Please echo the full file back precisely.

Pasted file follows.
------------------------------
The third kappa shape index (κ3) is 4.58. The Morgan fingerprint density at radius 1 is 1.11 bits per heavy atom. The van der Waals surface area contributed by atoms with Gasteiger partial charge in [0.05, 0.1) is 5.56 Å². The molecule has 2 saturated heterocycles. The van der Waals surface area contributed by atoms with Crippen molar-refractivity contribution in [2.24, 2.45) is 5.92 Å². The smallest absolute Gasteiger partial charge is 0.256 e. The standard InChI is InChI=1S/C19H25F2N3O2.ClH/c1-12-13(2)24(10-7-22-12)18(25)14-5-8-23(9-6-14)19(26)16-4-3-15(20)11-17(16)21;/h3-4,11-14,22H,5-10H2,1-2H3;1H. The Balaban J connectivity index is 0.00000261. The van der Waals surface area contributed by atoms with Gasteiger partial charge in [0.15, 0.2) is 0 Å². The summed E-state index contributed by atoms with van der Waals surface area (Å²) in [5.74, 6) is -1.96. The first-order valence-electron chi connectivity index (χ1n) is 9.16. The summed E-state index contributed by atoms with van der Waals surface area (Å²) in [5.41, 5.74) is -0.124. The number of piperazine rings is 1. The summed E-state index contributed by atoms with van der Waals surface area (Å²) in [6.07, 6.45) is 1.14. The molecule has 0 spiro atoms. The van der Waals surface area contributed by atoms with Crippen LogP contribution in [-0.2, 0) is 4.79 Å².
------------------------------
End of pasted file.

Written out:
The third kappa shape index (κ3) is 4.58. The Morgan fingerprint density at radius 1 is 1.11 bits per heavy atom. The van der Waals surface area contributed by atoms with Gasteiger partial charge in [0.05, 0.1) is 5.56 Å². The molecule has 2 saturated heterocycles. The van der Waals surface area contributed by atoms with Crippen molar-refractivity contribution in [2.24, 2.45) is 5.92 Å². The smallest absolute Gasteiger partial charge is 0.256 e. The standard InChI is InChI=1S/C19H25F2N3O2.ClH/c1-12-13(2)24(10-7-22-12)18(25)14-5-8-23(9-6-14)19(26)16-4-3-15(20)11-17(16)21;/h3-4,11-14,22H,5-10H2,1-2H3;1H. The Balaban J connectivity index is 0.00000261. The van der Waals surface area contributed by atoms with Gasteiger partial charge in [0.15, 0.2) is 0 Å². The summed E-state index contributed by atoms with van der Waals surface area (Å²) in [5.74, 6) is -1.96. The first-order valence-electron chi connectivity index (χ1n) is 9.16. The summed E-state index contributed by atoms with van der Waals surface area (Å²) in [5.41, 5.74) is -0.124. The number of piperazine rings is 1. The summed E-state index contributed by atoms with van der Waals surface area (Å²) in [6.07, 6.45) is 1.14. The molecule has 0 spiro atoms. The van der Waals surface area contributed by atoms with Crippen LogP contribution in [-0.2, 0) is 4.79 Å².